Autumn is in full swing now, and with the end of the rainy season and the cooler temperatures creeping in, we are often met with misty bands overlaying the basalt plains of the N’wanetsi Concession as the sun rises over the Lebombo Mountains. The lush tall grasses are slowly starting to die back and lie flat, and the scorching summer temperatures are giving way to balmier and cooler midday temperatures. The nights are becoming longer, and the familiar southern hemisphere winter constellation of Scorpius is slowly creeping across the starry horizons.
With these subtle seasonal changes taking place, the majority of migratory birds have departed on their journeys back towards warmer climates, and the red-billed queleas are no longer nesting and fending for their young, but they are still found in large flocks where they are feeding on the remaining grass seeds. Truly a mesmerising sight to behold.
The impala’s rutting season is also now in full swing, and it’s rather comical to watch the rams roar and chase each other over the open plains. The sounds of their horns clashing against each other can be heard from far away, and this too attracts the attention of various predators, and once again, during this month we’ve experienced brilliant sightings of both predator and prey.
Here’s a Sightings Snapshot for April:
On the 1st of April, five young Shishangaan males, including the white lion, were seen harassing three leopards that had an impala carcass hoisted in a large leadwood tree. This was indeed not an April Fool’s joke, but a very special and rare sighting.
The Mountain Pride and their cubs were seen on 23 occasions this month. They killed a zebra and two of the Shishangaan males joined them on their kill.
The Shishangaan males were seen 18 times during April. During most of these sightings the grumpy male with the hip injury was found on his own. On the last day of the month the same male was found with seven lionesses of the Shishangaan Breakaway Pride.
The three Kumana Males were found in close proximity to the lodge after they were heard roaring throughout the night. One of the males was with female members of the Shishangaan pride. Some of the females still seem reluctant and unsure of the male’s presence, but others were highly flirtatious around the males. (See full story below.)
The young Xhirombe male was seen alone on a few occasions. We believe his mother has passed away, as no sign of her has been found for several weeks now. She most likely died of old age.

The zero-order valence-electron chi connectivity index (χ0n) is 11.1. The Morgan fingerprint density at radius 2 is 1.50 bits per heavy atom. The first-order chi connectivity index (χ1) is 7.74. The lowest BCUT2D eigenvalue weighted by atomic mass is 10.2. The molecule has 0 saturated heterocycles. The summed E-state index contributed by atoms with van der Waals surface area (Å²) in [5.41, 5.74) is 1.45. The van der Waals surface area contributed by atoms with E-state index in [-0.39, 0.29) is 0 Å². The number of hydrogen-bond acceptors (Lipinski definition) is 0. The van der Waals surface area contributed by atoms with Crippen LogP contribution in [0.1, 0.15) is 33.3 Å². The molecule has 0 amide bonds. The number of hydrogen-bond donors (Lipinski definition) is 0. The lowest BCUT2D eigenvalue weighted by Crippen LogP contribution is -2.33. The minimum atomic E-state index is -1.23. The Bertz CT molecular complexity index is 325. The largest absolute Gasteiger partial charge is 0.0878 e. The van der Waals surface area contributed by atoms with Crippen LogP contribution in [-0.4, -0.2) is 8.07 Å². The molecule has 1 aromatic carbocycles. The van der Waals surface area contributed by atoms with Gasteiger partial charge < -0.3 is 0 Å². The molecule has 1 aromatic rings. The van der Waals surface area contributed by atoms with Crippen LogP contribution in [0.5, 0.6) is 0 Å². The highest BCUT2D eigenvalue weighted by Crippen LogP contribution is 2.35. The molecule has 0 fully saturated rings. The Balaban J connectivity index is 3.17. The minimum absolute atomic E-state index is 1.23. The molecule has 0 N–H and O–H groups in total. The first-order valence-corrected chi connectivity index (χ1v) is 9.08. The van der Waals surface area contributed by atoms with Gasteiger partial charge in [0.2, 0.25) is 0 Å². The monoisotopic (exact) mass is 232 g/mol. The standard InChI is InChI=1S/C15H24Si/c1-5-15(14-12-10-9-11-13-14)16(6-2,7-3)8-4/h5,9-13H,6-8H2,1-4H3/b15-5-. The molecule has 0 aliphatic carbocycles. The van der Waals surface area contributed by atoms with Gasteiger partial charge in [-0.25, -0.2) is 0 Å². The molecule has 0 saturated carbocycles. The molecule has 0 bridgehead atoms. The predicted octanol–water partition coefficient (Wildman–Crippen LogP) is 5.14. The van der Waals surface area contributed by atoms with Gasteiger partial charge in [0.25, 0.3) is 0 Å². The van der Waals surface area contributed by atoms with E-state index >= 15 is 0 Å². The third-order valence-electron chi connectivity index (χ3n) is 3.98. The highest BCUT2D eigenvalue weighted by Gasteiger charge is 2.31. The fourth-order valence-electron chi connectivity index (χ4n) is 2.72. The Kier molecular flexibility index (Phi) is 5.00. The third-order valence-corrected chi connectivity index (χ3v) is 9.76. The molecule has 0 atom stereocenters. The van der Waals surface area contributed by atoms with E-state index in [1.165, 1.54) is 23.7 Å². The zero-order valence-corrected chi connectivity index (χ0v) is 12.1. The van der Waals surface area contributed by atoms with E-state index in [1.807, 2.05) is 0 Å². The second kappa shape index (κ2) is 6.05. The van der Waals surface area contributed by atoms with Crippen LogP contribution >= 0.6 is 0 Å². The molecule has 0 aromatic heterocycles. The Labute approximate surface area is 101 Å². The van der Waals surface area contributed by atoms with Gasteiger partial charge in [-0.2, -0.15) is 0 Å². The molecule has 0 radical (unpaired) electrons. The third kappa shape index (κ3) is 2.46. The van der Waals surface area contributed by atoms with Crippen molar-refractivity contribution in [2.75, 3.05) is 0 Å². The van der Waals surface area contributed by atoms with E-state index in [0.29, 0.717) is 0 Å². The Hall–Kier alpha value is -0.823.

Ten members Northern Pride were located near Quelea Nest. They were hunting wildebeest as darkness descended. The scene was even more spectacular as millions of fireflies and a distant thunderstorm’s lighting lit up the dark starry skies.
An unknown leopardess was found with two small cubs, as she crossed east towards the Sticky Thorn Thickets. Hopefully we will see more of her and her cubs.
A pair of leopards was found close to the Singita Borehole, where a female had killed an impala. She could do nothing but look on in disgust as her hard-earned meal got stolen by the greedy and much larger male. Revenge was sweet though, as several hyenas ganged up on the male, and they ended up devouring the kill in mere minutes.
A mating pair of leopards were heard close to Ndlovu Lookout. The female is very shy, and moved into a valley where the courting pair had some privacy from prying human eyes.
No cheetah sightings were recorded for this month, but tracks and signs of these endangered big cats were found close to the staff camp.
The majority of hyena sightings were of solitary animals that had set off on nocturnal patrol.
The Granophyre Clan has moved their den-site to an unknown location but several members were seen close to the old granophyre den-site.
The Burnt Car Clan has returned to their former den-site, and young cubs are visible to lucky guests on their way to and from the Satara airstrip.
Several sightings of musth bulls were had. These bulls become highly unpredictable and irritable as they experience a major surge in testosterone levels, and they are often found trailing breeding herds in search of females in oestrus that might be ready to mate.
With sufficient grass cover still around, a total of 45 sightings of buffalo were recorded. Some herds had up to 200 animals in them.
Sightings of solitary bulls were also recorded along the banks of the N’wanetsi.
Large aggregations of zebra were seen on the basalt plains.
Large journeys of giraffe were found throughout the Lebombo ridges and knob-thorn plains. Two big bulls were also found chasing each other across the plains – a comical sight to see such large animals running after each other.
Mating elephants were found close to Nyala Road.
African stonechats have returned. These little birds are altitudinal migrants that spend the warm summer months in the South African highveld, but with the onset of winter they return to the milder and much warmer lowveld.